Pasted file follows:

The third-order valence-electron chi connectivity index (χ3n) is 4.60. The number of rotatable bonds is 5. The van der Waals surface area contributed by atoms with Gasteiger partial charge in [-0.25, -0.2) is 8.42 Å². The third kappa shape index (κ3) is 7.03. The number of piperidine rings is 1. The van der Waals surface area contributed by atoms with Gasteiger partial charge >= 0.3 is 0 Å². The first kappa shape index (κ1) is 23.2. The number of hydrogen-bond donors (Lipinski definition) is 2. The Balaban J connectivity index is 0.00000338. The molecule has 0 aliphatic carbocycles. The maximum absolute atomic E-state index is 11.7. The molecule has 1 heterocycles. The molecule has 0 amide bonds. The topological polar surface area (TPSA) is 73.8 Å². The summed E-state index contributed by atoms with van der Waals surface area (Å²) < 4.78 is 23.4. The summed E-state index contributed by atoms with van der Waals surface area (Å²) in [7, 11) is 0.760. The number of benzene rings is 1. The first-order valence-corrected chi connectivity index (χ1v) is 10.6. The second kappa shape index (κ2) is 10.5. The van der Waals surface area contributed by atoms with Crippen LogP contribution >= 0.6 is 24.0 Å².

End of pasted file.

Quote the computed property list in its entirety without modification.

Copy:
The third-order valence-electron chi connectivity index (χ3n) is 4.60. The number of rotatable bonds is 5. The van der Waals surface area contributed by atoms with Gasteiger partial charge in [-0.25, -0.2) is 8.42 Å². The third kappa shape index (κ3) is 7.03. The number of piperidine rings is 1. The van der Waals surface area contributed by atoms with Gasteiger partial charge >= 0.3 is 0 Å². The first kappa shape index (κ1) is 23.2. The number of hydrogen-bond donors (Lipinski definition) is 2. The Balaban J connectivity index is 0.00000338. The molecule has 0 aliphatic carbocycles. The maximum absolute atomic E-state index is 11.7. The molecule has 1 heterocycles. The molecule has 0 amide bonds. The topological polar surface area (TPSA) is 73.8 Å². The summed E-state index contributed by atoms with van der Waals surface area (Å²) < 4.78 is 23.4. The summed E-state index contributed by atoms with van der Waals surface area (Å²) in [7, 11) is 0.760. The number of benzene rings is 1. The first-order valence-corrected chi connectivity index (χ1v) is 10.6. The second kappa shape index (κ2) is 10.5. The van der Waals surface area contributed by atoms with Crippen LogP contribution >= 0.6 is 24.0 Å².